After he replaced CEO Duane Hughes on Aug. 1, Dauch soon sent COO Robert Willison and CFO Steve Schrader packing. He surrounded himself with executives he had worked with at the former Delphi Technologies and American Axle businesses that he either ran or helped lead.
Several actions during the quarter slowed the cash burn rate by more than 30% to about $11 million a month with a goal of reducing it to $8 million monthly in Q4, interim CFO Greg Ackerson said on the call.
“We slowed down material shipments and freight costs [and] reduced third-party consulting fees by replacing higher-cost external resources with in-house talent,” he said. “We withdrew from the costly USPS lawsuit, which reduces legal and related lobbying costs, and we have rightsized our plant staff by approximately 25% without losing key talent.”
Workhorse shed 85% of the debt Hughes had piled up through hedge fund borrowing, converting $172.5 million to equity. That reduced quarterly cash interest payouts by $1.7 million. Workhorse had about $230 million of cash and equivalents at the end of Q3.
“At our current projected burn rate we have enough cash to fund our ongoing operations for quite some time before we believe we will need additional funding,” Ackerson said.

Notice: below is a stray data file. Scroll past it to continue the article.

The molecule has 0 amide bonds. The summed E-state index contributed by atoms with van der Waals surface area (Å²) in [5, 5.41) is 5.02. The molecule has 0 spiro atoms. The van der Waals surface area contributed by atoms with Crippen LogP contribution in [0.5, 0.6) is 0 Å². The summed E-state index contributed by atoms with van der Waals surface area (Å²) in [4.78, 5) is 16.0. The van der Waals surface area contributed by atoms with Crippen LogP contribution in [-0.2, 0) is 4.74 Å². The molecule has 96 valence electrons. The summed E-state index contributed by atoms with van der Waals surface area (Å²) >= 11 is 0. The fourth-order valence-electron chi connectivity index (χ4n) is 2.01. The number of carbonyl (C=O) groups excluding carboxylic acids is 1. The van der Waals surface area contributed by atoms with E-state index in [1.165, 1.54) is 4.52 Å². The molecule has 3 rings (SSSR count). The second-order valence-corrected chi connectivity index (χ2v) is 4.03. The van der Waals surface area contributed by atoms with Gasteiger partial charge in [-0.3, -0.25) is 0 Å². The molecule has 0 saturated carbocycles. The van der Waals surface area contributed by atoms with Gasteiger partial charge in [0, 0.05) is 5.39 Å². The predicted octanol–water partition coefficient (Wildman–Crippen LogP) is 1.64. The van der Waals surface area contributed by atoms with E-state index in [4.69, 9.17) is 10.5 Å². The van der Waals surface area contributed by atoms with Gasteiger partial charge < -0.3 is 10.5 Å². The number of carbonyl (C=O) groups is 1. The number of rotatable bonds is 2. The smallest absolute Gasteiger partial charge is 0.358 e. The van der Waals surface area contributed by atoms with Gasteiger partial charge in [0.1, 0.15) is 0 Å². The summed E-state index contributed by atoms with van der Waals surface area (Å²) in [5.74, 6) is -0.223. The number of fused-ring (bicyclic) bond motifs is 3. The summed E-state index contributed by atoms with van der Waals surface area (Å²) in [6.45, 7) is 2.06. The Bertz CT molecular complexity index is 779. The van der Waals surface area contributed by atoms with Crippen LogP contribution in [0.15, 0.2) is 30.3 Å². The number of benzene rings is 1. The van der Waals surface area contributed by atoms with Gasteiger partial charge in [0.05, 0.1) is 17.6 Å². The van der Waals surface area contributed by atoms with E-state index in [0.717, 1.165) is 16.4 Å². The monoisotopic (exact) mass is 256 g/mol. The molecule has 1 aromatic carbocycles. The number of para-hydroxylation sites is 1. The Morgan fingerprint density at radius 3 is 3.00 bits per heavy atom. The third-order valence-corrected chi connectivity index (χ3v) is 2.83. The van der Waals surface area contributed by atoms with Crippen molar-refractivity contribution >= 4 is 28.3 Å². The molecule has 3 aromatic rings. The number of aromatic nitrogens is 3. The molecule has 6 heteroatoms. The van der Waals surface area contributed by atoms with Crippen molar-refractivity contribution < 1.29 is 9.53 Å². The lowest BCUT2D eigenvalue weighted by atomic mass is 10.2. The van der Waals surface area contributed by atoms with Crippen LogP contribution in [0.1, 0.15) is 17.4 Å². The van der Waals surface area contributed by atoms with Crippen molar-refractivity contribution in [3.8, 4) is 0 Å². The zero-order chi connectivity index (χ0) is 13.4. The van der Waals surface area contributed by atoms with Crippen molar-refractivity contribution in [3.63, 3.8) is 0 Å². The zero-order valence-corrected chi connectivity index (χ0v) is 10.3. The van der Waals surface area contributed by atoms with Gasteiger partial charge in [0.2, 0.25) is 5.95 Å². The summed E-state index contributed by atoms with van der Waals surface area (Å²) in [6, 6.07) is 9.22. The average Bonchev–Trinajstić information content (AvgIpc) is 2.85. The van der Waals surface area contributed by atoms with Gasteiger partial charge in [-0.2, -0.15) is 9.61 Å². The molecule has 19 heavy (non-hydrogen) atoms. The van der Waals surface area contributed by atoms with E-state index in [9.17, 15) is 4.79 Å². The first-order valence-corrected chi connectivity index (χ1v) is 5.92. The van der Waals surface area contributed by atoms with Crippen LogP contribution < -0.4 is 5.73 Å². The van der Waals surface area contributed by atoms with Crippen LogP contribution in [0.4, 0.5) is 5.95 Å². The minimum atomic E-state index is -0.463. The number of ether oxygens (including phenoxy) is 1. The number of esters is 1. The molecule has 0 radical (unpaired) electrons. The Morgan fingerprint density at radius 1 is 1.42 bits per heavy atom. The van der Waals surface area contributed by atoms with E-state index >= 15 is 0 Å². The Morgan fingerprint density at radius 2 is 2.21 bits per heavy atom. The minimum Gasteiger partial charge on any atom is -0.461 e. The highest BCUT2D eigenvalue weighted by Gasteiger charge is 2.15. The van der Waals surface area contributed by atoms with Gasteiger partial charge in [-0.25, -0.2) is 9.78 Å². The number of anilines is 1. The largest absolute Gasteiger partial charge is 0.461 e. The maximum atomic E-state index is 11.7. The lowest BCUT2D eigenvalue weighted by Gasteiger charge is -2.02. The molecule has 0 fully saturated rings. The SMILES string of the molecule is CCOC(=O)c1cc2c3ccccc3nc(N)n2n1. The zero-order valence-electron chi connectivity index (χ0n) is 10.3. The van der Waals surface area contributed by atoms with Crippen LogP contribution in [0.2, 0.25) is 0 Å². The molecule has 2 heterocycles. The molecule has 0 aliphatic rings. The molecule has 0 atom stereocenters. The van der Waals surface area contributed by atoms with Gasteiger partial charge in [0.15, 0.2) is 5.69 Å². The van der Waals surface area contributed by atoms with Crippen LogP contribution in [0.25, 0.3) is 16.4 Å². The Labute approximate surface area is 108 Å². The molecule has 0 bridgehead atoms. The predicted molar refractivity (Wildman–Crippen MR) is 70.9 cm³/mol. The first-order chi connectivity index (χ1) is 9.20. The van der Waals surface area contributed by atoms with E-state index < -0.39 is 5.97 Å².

Dauch’s review of the oft-delayed production of composite body electric vans led to a recall of 41 trucks the company had delivered because they failed to meet Federal Motor Vehicle Safety Standards for instrumentation, lighting, tires and braking.
Those shortfalls were largely due to a hodgepodge of parts ordering, including buying tires over the internet that lacked required government markings.
The company is now engaged with “about 70” recognized Tier 1 suppliers, including BorgWarner Inc., which purchased Delphi Technologies for $3.3 billion when Dauch was CEO.
Whether Workhorse will continue with the C-1000, or replace it with another product, is a question the company will answer in the first quarter next year. The company has enough inventory of parts at its Union City, Indiana, plant to build as many as 500 of the vans, which it might do if it can ensure they are safe.